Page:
CEVA-San Joaquin Valley

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CEVA-San Joaquin Valley

Our report, “Land of Risk/ Land of Opportunity” documents the high levels of environmental and social risks confronting San Joaquin Valley residents. The report uses an innovative tool called the Cumulative Environmental Vulnerabilities Assessment (CEVA), to identify the locations and populations within the Valley that are at greatest risk and that require immediate protection.

Cumulative Environmental Vulnerabilities in California's San Joaquin Valley

 

CEVA Report Cover PageThe UC Davis Center for Regional Change has released a path-breaking report, “Land of Risk/ Land of Opportunity” documenting the high levels of environmental and social risks confronting San Joaquin Valley residents. The report uses an innovative new tool, called the Cumulative Environmental Vulnerabilities Assessment (CEVA), to identify the locations and populations within the Valley that are at greatest risk and that require immediate protection.

Using CEVA, CRC researchers documented that the most extreme concentrations of environmental hazards populations tend to be located in communities where the people have the least political, social, and economic resources to prevent or mitigate these risks. Over 1.2 million residents (31% of the region’s total population) live in what the report calls Cumulative Environmental Vulnerability Zones (CEVAZ). The report calls on regional and state policy makers and regulators to focus resources for enforcement, investment, and additional assessment in these communities and to work collaboratively with each other and with local residents to protect community health and well-being.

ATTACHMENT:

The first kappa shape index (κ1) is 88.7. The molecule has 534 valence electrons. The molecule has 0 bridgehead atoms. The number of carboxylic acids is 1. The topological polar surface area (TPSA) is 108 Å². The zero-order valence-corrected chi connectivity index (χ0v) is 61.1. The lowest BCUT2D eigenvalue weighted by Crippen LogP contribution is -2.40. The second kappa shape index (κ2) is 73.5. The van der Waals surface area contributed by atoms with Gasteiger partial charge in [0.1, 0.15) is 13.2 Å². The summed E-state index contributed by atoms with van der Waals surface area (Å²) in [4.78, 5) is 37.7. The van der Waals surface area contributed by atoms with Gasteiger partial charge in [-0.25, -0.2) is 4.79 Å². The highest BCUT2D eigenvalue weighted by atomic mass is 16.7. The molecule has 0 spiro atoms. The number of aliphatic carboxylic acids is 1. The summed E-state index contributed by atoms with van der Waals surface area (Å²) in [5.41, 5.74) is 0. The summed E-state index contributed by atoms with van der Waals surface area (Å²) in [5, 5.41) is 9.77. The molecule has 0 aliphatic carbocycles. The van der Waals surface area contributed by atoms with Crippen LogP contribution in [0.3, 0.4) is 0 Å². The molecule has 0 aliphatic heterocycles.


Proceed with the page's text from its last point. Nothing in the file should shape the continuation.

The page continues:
Read more:

  • Download the Executive Summary of the report in English here, and in Spanish here.
  • Download the Full Report, “Land of Risk/ Land of Opportunity” here.
  • Read the Press Release in English here and in Spanish here.
  • Read the Fact Sheet here.
  • Download the SJV Cumulative Environmental Assessment Map (CEVA) here.
  • Download the SJV Cumulative Environmental Action Zones Map (CEVAZ) here.

 

    The analysis presented here is that of the authors and does not necessarily reflect the opinions of other project partners or its funders.

    The authors thank the San Joaquin Valley Cumulative Health Impact Project (SJV CHIP) for its partnership.

    Funding for the report generously provided by The Ford Foundation through a sub-grant from the Environmental Justice Project of the UC Davis John Muir Institute of the Environment. Additional funding was provided by the William and Flora Hewlett Foundation as well as the Community Forestry and Environmental Partnerships graduate fellowship.

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